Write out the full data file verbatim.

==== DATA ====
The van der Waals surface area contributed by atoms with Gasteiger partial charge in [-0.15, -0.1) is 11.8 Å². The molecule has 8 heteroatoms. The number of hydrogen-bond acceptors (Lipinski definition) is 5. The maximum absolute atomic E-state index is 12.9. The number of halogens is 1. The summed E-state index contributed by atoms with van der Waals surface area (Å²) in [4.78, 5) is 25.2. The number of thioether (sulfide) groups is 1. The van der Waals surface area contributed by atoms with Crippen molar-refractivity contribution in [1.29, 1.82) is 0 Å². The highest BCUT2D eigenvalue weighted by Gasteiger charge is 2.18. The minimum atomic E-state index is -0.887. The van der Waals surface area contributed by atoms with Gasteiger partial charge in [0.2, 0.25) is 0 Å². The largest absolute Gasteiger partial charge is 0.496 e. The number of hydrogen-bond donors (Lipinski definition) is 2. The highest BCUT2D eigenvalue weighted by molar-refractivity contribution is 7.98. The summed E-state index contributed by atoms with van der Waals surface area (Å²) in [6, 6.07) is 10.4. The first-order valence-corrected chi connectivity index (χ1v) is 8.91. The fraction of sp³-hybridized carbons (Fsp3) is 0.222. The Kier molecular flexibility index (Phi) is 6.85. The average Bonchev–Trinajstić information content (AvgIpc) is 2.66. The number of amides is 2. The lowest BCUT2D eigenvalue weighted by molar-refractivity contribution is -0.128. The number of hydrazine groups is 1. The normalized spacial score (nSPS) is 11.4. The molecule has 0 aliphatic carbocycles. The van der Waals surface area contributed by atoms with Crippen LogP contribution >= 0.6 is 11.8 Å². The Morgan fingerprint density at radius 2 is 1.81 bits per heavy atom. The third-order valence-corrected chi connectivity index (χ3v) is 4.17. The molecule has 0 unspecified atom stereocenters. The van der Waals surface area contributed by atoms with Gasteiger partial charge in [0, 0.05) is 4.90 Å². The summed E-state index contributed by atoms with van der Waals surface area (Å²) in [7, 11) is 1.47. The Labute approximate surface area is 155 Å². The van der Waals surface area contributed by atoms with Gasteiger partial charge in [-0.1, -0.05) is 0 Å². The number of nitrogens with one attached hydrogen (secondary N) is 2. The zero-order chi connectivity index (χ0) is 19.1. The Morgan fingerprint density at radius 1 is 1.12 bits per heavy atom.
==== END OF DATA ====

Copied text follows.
The van der Waals surface area contributed by atoms with Gasteiger partial charge in [-0.15, -0.1) is 11.8 Å². The molecule has 8 heteroatoms. The number of hydrogen-bond acceptors (Lipinski definition) is 5. The maximum absolute atomic E-state index is 12.9. The number of halogens is 1. The summed E-state index contributed by atoms with van der Waals surface area (Å²) in [4.78, 5) is 25.2. The number of thioether (sulfide) groups is 1. The van der Waals surface area contributed by atoms with Crippen molar-refractivity contribution in [1.29, 1.82) is 0 Å². The highest BCUT2D eigenvalue weighted by Gasteiger charge is 2.18. The minimum atomic E-state index is -0.887. The van der Waals surface area contributed by atoms with Gasteiger partial charge in [0.2, 0.25) is 0 Å². The largest absolute Gasteiger partial charge is 0.496 e. The number of hydrogen-bond donors (Lipinski definition) is 2. The highest BCUT2D eigenvalue weighted by molar-refractivity contribution is 7.98. The summed E-state index contributed by atoms with van der Waals surface area (Å²) in [6, 6.07) is 10.4. The first-order valence-corrected chi connectivity index (χ1v) is 8.91. The fraction of sp³-hybridized carbons (Fsp3) is 0.222. The Kier molecular flexibility index (Phi) is 6.85. The average Bonchev–Trinajstić information content (AvgIpc) is 2.66. The number of amides is 2. The lowest BCUT2D eigenvalue weighted by molar-refractivity contribution is -0.128. The number of hydrazine groups is 1. The normalized spacial score (nSPS) is 11.4. The molecule has 0 aliphatic carbocycles. The van der Waals surface area contributed by atoms with Crippen LogP contribution >= 0.6 is 11.8 Å². The Morgan fingerprint density at radius 2 is 1.81 bits per heavy atom. The third-order valence-corrected chi connectivity index (χ3v) is 4.17. The molecule has 0 unspecified atom stereocenters. The van der Waals surface area contributed by atoms with Gasteiger partial charge in [0, 0.05) is 4.90 Å². The summed E-state index contributed by atoms with van der Waals surface area (Å²) in [7, 11) is 1.47. The Labute approximate surface area is 155 Å². The van der Waals surface area contributed by atoms with Gasteiger partial charge in [-0.1, -0.05) is 0 Å². The number of nitrogens with one attached hydrogen (secondary N) is 2. The zero-order chi connectivity index (χ0) is 19.1. The Morgan fingerprint density at radius 1 is 1.12 bits per heavy atom.